The first one is the third one in a series about famous people as kids. This one is called "Kid Artists" by David Stadler. (the first two were "Kid Presidents" and "Kid Athletes"). The artist one is just as great as the first two were. It follows the same format-short chapters about different famous artists as they were growing up. The stories usually tell an interesting but kind of unusual story about the subject that gives you an idea of what kind of artist they would become without telling the entire life story. There are funny little cartoony illustrations along the way that break up the text. There is an interesting variety of artists too, from far back in history (Leonard da Vinci) to more modern (Andy Warhol). The first about Presidents and Athletes are rarely in my library, because they get checked out almost the minute they come back. I can see this happening with "Kid Artists" too!
The second one is also an historical book. It's called "Awesome America" by Time for Kids. The title should give you an indication of what it's going to be like-lots of gorgeous photographs and text features like text boxes, captions, and graphical elements and it's going to be simply written without too much depth on any one topic, but broad overview. This one is meant to spark the reader's imagination and hopefully have them do more research to find out more, not a definitive tome on any one topic. It does that beautifully and it will certainly have a place in my elementary school library.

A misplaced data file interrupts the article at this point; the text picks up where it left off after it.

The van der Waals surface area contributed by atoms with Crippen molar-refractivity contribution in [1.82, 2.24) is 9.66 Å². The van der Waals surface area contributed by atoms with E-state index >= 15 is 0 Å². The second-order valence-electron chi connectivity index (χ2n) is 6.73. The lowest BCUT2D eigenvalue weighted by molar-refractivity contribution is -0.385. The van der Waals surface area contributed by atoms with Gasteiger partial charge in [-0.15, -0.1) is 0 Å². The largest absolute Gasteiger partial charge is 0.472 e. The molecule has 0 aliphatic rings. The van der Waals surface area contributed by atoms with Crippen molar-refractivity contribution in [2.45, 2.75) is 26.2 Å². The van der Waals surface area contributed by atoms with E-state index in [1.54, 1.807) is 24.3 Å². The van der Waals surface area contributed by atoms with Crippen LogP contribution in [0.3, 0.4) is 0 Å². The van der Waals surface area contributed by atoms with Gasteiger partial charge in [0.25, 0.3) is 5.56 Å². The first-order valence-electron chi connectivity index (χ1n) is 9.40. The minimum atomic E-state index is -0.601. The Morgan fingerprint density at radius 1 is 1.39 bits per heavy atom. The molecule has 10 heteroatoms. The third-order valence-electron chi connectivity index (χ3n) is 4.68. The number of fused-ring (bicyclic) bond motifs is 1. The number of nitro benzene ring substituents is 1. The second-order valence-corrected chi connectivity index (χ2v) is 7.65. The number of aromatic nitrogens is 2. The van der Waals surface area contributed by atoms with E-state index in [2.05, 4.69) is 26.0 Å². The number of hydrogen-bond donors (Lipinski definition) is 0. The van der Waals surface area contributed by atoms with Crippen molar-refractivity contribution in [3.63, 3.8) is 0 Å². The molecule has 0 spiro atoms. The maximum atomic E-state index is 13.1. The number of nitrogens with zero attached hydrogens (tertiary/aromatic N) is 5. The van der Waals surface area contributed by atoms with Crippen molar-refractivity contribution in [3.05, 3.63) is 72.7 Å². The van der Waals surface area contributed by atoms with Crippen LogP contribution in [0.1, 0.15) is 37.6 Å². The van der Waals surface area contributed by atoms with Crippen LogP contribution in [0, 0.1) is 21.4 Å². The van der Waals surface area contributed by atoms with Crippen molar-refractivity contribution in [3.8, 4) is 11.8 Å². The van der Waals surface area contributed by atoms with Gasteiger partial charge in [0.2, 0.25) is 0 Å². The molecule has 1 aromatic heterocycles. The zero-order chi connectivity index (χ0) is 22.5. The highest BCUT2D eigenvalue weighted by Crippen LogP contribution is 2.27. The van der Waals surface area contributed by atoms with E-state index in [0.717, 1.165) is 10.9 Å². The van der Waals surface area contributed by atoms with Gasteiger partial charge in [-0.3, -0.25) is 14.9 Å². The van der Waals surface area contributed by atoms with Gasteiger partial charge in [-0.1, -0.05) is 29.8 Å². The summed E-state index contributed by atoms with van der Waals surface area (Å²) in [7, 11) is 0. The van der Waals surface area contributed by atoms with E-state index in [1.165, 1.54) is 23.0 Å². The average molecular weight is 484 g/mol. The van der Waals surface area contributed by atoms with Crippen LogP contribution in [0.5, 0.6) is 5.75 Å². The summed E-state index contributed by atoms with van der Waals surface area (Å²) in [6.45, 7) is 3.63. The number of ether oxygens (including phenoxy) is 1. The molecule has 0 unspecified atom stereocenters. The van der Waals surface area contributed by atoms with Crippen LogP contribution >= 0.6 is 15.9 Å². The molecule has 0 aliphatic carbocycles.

This last one is science rather than history based. It's called "Monster Science" by Helaine Becker. It looks like it will be scary, and it is, a little bit, but this book uses monsters as a hook to teach kids about science. Each chapter focuses on one monster (some are specific monsters, like Frankenstein and some are categories, like zombies). It starts off with an introduction of the monster from both a historical and sometimes a literary perspective, which sounds like it might be boring, but the pieces of text are short and fairly compelling to read (they ARE about monsters, after all). After the introduction is complete, there is information about the different kinds of science that might be involved in this monster. For example, in the chapter about Frankenstein, there is information about electricity (and the scientists Volta and Galvani) as well as a discussion about electricity in the body, how neurons work, and organ transplants. Each of the topics is short with fun little cartoonish pictures and I think they are very engaging. I think kids are going to like this one a lot.